"We are concerned that Chinese authorities initiated the demolition of residences at Larung Gar Tibetan Buddhist Institute without the consent of the institute's leaders," State Department spokesperson Elizabeth Trudeau told reporters at her daily news conference yesterday.
"We urge authorities to cease actions that may escalate tensions and to pursue forthright consultations with the institute's leaders to address any safety concerns in a way that does not infringe on the right of Tibetans to practice their religion freely," she said in response to a question.
Larung Gar is said to be one of the biggest Tibetan Buddhist institutions in the world. Chinese officials began demolishing many of the monastic homes last month.
Dr Lobsang Sangay, Sikyong or the democratically elected political leader of Tibet also condemned China for the demolition of Serta Larung Gar, the Buddhist institute in Eastern Tibet, saying its an "unfortunate" act by China, which is against the basic religious freedom.
Speaking to ANI here, Sangay said, "It is clearly a double standard by the Chinese Government, which says something and does something else. On the one hand, China says there is a religious freedom and showcase some kind of teachings by some Lama, while on the other hand, it destroys buildings where monks and nuns reside in Larung Gar complex."
"Serta Larung Gar is one of the largest Buddhist complexes and to see the destruction of those buildings, where these monks and nuns and lay people, including Chinese displace reside, is very unfortunate and against the basic religious freedom that the Chinese government claims to protect and provide," he added.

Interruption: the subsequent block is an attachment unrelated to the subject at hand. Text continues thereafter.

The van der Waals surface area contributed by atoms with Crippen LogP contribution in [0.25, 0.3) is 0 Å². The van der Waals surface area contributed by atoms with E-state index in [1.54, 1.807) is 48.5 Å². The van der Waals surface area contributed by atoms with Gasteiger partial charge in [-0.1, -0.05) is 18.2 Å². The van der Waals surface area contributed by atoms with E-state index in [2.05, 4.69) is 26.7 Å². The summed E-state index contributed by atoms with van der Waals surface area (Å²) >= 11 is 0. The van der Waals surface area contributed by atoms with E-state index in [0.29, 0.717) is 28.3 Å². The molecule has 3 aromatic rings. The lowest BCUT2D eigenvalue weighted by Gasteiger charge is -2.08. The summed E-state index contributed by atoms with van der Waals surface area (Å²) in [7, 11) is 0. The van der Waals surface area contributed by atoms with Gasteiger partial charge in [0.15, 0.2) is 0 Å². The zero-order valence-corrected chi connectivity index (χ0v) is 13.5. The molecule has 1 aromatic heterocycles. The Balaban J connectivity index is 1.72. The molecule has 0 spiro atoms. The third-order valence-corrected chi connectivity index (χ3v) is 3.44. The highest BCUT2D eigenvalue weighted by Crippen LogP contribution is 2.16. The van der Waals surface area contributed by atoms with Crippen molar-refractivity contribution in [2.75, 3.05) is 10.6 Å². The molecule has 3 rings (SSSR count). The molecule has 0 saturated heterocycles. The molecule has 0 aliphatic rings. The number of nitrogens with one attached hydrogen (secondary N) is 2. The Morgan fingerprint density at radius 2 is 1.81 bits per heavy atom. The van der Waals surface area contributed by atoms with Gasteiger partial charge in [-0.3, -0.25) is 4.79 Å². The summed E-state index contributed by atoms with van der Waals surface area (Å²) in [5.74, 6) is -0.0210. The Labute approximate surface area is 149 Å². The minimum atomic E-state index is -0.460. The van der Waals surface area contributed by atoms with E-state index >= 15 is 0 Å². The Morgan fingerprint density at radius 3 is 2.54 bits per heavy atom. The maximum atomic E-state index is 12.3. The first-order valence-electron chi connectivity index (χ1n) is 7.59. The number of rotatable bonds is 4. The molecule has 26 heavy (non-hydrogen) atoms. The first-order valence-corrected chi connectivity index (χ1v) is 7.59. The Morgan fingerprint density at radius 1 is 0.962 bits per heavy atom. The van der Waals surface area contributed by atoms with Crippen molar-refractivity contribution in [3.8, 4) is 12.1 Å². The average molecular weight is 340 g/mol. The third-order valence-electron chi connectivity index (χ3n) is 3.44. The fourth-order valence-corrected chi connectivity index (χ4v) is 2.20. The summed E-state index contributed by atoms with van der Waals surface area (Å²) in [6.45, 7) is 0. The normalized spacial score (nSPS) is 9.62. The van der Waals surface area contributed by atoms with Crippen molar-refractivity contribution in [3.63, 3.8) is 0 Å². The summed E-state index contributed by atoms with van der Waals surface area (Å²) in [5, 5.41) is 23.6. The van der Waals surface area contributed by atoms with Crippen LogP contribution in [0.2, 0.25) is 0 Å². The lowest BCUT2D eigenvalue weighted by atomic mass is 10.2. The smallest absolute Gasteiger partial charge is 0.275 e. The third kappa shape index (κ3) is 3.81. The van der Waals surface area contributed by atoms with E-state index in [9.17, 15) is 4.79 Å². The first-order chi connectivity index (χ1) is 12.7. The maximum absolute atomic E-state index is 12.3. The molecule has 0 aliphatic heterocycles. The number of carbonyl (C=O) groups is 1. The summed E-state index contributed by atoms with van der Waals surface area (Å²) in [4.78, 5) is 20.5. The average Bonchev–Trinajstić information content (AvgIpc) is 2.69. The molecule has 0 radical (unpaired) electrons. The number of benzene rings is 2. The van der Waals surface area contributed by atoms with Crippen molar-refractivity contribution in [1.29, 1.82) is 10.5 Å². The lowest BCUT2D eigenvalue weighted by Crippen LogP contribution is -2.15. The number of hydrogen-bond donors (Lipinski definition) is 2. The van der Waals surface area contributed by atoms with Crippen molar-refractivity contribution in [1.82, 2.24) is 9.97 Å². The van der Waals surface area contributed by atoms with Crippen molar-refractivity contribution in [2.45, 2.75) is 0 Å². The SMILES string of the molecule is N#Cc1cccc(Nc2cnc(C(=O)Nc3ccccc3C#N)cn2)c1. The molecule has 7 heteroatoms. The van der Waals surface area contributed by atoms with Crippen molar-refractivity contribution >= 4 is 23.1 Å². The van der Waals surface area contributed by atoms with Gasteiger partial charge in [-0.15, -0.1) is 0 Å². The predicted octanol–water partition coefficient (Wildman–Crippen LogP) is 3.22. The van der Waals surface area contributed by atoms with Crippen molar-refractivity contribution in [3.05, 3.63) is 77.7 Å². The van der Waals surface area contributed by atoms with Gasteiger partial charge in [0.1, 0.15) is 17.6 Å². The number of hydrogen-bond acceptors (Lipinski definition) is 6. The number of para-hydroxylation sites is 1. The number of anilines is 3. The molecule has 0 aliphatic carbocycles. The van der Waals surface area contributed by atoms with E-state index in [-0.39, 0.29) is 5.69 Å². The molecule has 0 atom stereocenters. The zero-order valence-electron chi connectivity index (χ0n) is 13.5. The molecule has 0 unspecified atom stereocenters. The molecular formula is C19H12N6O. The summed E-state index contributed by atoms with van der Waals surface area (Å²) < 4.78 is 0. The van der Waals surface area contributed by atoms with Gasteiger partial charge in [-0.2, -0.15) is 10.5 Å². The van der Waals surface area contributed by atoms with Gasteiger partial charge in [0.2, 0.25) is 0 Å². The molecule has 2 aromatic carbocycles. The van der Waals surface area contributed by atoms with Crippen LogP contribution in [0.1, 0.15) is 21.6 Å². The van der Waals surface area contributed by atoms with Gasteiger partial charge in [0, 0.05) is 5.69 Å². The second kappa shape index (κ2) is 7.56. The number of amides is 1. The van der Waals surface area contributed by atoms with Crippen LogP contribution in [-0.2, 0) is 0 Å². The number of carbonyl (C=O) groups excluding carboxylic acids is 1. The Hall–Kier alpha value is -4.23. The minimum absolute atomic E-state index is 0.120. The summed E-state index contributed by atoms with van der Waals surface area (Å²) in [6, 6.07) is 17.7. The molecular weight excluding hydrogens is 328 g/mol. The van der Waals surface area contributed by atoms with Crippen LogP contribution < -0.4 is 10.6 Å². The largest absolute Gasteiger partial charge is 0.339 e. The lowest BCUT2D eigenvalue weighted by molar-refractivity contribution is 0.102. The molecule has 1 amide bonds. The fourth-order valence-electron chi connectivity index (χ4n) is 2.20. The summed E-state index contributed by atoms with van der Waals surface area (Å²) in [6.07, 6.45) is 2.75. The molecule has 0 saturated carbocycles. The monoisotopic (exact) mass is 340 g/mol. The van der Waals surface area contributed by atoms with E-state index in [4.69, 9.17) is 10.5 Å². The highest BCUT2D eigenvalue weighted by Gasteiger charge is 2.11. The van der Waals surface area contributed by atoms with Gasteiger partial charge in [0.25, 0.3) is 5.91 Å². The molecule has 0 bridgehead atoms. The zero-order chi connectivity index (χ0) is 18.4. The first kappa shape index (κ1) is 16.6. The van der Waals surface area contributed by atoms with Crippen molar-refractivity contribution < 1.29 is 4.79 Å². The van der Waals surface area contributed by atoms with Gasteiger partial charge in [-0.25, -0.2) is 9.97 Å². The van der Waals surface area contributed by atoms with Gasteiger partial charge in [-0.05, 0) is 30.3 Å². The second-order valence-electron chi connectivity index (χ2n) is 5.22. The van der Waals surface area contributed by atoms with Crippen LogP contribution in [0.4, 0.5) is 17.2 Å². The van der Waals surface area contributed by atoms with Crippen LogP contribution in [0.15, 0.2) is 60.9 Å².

Monks and nuns have watched helplessly as Chinese demolition teams have rolled into Serta, Karze County and begun tearing down their homes at the Larung Gar institution, one of the world's largest monastic institutions with a population of over ten thousand Buddhist practitioners.
The demolitions come after an initial government order was issued in June demanding that "by September 30, 2017 the population of the encampment must be limited to 5,000 persons". The local authorities have marked up a map which indicates areas where homes are permitted and areas where they will be demolished. Around 1,400 houses are set to be demolished in the first wave and they are primarily nuns' homes and hostels belonging to elderly people.
No explanation for the demolitions was given in the order other than saying it is part of 'correction and rectification obligations'. It further states: "Residences of those expelled since 2013, illegal new residences, residences that have become old age homes and nuns' hostels, a total of 1,500, will be demolished at one go".
A similar crackdown at Serta Larung Gar was reported in 2001 and thousands of homes were dismantled by over 500 armed police and military personnel. Witnesses at the time said that huts were demolished with possessions and shrines still inside and demolition teams were seen to drag elderly and disabled residents out of their homes before destroying their homes, in some cases demolitions began while the owners were still inside. This crackdown is believed to have led to the expulsion of 8,000 practitioners and the demolition of 1,874 monastic residences and 2,000 meditation huts.